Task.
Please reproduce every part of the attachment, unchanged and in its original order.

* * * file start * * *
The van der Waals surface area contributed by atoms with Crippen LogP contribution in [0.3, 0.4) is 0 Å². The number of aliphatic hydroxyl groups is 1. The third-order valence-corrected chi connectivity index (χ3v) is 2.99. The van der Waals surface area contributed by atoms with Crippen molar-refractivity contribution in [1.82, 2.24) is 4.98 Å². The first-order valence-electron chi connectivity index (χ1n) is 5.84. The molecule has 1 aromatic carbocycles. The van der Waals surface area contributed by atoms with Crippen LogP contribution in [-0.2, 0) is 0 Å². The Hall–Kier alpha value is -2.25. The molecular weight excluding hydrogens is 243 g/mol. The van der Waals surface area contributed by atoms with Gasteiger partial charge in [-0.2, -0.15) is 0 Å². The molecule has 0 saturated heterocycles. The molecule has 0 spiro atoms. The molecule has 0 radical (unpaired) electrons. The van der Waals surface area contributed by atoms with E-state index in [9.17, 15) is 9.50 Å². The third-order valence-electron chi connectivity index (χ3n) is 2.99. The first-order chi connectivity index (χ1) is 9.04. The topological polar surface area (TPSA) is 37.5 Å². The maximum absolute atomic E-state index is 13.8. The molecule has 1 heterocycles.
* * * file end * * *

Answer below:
The van der Waals surface area contributed by atoms with Crippen LogP contribution in [0.3, 0.4) is 0 Å². The number of aliphatic hydroxyl groups is 1. The third-order valence-corrected chi connectivity index (χ3v) is 2.99. The van der Waals surface area contributed by atoms with Crippen molar-refractivity contribution in [1.82, 2.24) is 4.98 Å². The first-order valence-electron chi connectivity index (χ1n) is 5.84. The molecule has 1 aromatic carbocycles. The van der Waals surface area contributed by atoms with Crippen LogP contribution in [-0.2, 0) is 0 Å². The Hall–Kier alpha value is -2.25. The molecular weight excluding hydrogens is 243 g/mol. The van der Waals surface area contributed by atoms with Gasteiger partial charge in [-0.2, -0.15) is 0 Å². The molecule has 0 saturated heterocycles. The molecule has 0 spiro atoms. The molecule has 0 radical (unpaired) electrons. The van der Waals surface area contributed by atoms with E-state index in [9.17, 15) is 9.50 Å². The third-order valence-electron chi connectivity index (χ3n) is 2.99. The first-order chi connectivity index (χ1) is 9.04. The topological polar surface area (TPSA) is 37.5 Å². The maximum absolute atomic E-state index is 13.8. The molecule has 1 heterocycles.